The 'Bonnie Brae' is oblong, smooth, thin-skinned, and seedless;[5] mostly grown in San Diego County.[6]The 'Eureka' grows year-round and abundantly. This is the common supermarket lemon,[7] also known as 'Four Seasons' (Quatre Saisons) because of its ability to produce fruit and flowers together throughout the year. This variety is also available as a plant to domestic customers.[8] There is also a pink-fleshed Eureka lemon, which's outer skin is variegated from green and yellow stripes.[9]The 'Femminello St. Teresa', or 'Sorrento'[10] is native to Italy. This fruit's zest is high in lemon oils. It is the variety traditionally used in the making of limoncello.The 'Meyer' is a cross between a lemon and possibly an orange or a mandarin, and was named after Frank N. Meyer, who first discovered it in 1908. Thin-skinned and slightly less acidic than the Lisbon and Eureka lemons, Meyer lemons require more care when shipping and are not widely grown on a commercial basis. Meyer lemons have a much thinner rind, and often mature to a yellow-orange color. They are slightly more frost-tolerant than other lemons.The 'Ponderosa' is more cold-sensitive than true lemons; the fruit are thick-skinned and very large. It is likely a citron-lemon hybrid.The 'Yen Ben' is an Australasian cultivar.[11]Culinary usesLemon juice, rind, and zest are used in a wide variety of foods and drinks. Lemon juice is used to make lemonade, soft drinks, andcocktails. It is used in marinades for fish, where its acid neutralizes amines in fish by converting them into nonvolatile ammoniumsalts, and meat, where the acid partially hydrolyzes tough collagen fibers, tenderizing the meat, but the low pH denatures the proteins, causing them to dry out when cooked. Lemon juice is frequently used in the United Kingdom to add to pancakes, especially on Shrove Tuesday.Lemon juice is also used as a short-term preservative on certain foods that tend to oxidize and turn brown after being sliced (enzymatic browning), such as apples, bananas, and avocados, where its acid denatures the enzymes.Lemon juice and rind are used to make marmalade and lemon liqueur. Lemon slices and lemon rind are used as a garnish for food and drinks. Lemon zest, the grated outer rind of the fruit, is used to add flavor to baked goods, puddings, rice, and other dishes.The leaves of the lemon tree are used to make a tea and for preparing cooked meats and seafoods.Other usesIndustrialLemons were the primary commercial source of citric acid before the development of fermentation-based processes.[12]As a cleaning agentThe juice of the lemon may be used for cleaning. A halved lemon dipped in salt or baking powder is used to brighten copper cookware. The acid dissolves the tarnish and the abrasives assist the cleaning. As a sanitary kitchen deodorizer the juice can deodorize, remove grease, bleach stains, and disinfect; when mixed with baking soda, it removes stains from plastic food storage containers.[13] The oil of the lemon's peel also has various uses. It is used as a wood cleaner and polish, where its solvent property is employed to dissolve old wax, fingerprints, and grime. Lemon oil and orange oil are also used as a nontoxic insecticide treatment.A halved lemon is used as a finger moistener for those counting large amounts of bills, such as tellers and cashiers.MedicinalLemon oil may be used in aromatherapy. Lemon oil aroma does not influence the human immune system, but may enhance mood.[14] The low pH of juice makes it antibacterial, and in India, the lemon is used in Indian traditional medicines (Siddha medicine and Ayurveda).[citation needed]OtherOne educational science experiment involves attaching electrodes to a lemon and using it as a battery to produce electricity. Although very low power, several lemon batteriescan power a small digital watch.[15] These experiments also work with other fruits and vegetables.Lemon juice is also sometimes used as an acid in educational science experiments.Lemon juice may be used as a simple invisible ink, developed by heat.Lemon alternatives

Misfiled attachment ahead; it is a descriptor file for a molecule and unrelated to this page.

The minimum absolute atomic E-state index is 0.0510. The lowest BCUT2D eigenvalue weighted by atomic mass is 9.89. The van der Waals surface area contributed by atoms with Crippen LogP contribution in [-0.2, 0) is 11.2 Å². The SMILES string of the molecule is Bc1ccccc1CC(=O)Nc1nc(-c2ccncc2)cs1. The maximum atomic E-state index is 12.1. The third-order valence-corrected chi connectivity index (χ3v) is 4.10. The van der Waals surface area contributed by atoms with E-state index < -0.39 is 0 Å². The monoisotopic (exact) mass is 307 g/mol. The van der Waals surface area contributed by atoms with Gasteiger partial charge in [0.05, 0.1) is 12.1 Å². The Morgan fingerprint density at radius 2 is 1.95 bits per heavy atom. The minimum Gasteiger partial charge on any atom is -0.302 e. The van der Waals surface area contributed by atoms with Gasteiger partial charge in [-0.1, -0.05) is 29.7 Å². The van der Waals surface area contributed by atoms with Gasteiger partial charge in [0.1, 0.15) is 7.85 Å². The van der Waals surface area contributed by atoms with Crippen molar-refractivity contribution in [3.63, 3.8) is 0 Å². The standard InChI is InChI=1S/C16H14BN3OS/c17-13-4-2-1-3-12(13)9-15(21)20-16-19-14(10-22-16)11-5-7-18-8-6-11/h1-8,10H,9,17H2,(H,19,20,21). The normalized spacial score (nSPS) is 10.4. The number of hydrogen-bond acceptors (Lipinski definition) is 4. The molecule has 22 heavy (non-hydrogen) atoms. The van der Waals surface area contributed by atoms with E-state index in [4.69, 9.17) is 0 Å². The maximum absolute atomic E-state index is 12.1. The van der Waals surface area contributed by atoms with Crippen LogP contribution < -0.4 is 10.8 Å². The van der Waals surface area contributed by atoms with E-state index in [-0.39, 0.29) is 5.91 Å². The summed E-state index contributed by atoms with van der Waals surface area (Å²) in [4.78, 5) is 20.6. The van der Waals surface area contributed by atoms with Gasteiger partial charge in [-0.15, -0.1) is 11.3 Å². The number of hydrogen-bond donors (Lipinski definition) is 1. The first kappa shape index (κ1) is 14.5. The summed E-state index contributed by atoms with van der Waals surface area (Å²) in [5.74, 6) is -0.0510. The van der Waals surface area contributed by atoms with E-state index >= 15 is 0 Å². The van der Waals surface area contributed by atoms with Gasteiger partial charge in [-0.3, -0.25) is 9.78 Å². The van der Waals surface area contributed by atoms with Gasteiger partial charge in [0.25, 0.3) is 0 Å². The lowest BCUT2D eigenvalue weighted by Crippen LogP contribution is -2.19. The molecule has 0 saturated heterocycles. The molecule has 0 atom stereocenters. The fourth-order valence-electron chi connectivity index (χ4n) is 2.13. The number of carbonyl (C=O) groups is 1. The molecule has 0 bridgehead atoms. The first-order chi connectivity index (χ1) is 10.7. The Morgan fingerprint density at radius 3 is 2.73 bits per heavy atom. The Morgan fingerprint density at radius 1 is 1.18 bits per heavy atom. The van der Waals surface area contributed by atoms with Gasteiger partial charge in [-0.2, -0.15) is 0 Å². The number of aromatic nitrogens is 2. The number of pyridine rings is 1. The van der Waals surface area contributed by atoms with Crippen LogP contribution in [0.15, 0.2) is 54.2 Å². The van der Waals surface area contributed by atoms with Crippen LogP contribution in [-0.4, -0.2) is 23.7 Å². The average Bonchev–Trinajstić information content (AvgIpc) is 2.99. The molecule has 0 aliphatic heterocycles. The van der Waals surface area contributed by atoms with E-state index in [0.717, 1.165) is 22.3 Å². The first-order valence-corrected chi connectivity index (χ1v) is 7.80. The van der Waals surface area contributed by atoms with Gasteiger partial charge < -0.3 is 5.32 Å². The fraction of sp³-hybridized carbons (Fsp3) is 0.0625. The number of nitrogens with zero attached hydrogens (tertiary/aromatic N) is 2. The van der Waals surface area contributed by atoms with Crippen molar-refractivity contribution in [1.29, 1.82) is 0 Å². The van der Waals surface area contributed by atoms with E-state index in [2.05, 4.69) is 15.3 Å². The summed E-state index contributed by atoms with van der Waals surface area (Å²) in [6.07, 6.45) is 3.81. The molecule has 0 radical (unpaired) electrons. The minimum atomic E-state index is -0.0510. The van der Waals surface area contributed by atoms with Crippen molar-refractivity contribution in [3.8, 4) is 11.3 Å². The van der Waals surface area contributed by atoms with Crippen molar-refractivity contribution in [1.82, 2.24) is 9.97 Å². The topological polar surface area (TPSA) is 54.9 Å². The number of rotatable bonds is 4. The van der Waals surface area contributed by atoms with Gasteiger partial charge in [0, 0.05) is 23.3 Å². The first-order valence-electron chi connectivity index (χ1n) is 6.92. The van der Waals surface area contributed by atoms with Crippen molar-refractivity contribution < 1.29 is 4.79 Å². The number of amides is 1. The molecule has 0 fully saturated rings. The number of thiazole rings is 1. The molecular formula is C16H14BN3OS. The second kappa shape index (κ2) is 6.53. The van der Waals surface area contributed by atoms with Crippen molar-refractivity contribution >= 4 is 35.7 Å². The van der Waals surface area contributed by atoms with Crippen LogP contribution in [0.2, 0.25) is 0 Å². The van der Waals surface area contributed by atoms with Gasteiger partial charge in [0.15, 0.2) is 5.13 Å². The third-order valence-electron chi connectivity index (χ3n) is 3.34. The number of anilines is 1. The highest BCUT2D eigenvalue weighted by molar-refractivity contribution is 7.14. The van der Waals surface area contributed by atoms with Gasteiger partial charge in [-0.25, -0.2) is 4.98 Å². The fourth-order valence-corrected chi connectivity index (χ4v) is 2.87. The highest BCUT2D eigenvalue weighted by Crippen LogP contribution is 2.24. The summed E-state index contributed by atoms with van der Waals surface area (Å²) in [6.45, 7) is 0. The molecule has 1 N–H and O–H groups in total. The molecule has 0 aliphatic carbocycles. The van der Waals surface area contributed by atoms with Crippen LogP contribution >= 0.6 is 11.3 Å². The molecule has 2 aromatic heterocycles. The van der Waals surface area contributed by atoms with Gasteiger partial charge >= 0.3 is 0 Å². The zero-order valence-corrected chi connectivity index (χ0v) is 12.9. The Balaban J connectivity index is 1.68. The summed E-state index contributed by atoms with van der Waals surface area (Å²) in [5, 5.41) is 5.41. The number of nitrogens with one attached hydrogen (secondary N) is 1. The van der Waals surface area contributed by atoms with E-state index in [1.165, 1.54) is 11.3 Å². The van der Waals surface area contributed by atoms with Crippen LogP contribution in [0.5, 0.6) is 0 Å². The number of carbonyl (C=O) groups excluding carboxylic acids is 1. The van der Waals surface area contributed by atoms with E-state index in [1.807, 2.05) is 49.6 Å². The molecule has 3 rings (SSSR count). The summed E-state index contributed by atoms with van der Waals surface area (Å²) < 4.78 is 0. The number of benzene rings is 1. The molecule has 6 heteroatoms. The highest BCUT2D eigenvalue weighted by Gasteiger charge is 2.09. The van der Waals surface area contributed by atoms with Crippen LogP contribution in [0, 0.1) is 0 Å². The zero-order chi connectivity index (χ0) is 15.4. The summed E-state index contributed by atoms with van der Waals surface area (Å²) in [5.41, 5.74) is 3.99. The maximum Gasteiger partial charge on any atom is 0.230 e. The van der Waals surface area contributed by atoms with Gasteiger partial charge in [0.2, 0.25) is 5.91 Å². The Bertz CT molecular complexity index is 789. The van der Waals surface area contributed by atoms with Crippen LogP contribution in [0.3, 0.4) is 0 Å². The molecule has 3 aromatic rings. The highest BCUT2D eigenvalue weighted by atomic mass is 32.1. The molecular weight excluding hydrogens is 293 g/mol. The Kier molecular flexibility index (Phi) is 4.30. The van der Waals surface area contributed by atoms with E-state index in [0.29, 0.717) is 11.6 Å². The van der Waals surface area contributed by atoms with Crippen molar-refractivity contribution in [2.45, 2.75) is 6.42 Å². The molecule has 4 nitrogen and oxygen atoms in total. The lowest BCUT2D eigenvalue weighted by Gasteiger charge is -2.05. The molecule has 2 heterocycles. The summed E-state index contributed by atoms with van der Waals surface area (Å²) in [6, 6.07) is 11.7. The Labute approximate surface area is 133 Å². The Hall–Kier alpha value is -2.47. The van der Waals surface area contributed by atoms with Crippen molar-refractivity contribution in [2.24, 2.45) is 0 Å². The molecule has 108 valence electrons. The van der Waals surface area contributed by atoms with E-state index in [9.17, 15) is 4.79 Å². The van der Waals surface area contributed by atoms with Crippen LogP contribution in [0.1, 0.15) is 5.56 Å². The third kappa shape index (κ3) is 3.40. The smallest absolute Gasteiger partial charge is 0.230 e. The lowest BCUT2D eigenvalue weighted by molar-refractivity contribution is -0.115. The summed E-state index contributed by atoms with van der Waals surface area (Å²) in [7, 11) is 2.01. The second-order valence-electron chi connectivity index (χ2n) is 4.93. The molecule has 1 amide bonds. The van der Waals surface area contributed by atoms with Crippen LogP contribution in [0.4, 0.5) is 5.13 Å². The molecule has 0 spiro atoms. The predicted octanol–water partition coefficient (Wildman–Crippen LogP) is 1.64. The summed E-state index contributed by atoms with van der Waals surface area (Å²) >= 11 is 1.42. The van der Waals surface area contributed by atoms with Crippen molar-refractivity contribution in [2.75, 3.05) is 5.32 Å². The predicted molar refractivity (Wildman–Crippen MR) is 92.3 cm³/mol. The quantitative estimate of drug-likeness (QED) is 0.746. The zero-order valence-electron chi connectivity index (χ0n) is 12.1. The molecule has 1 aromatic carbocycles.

Lemons in growth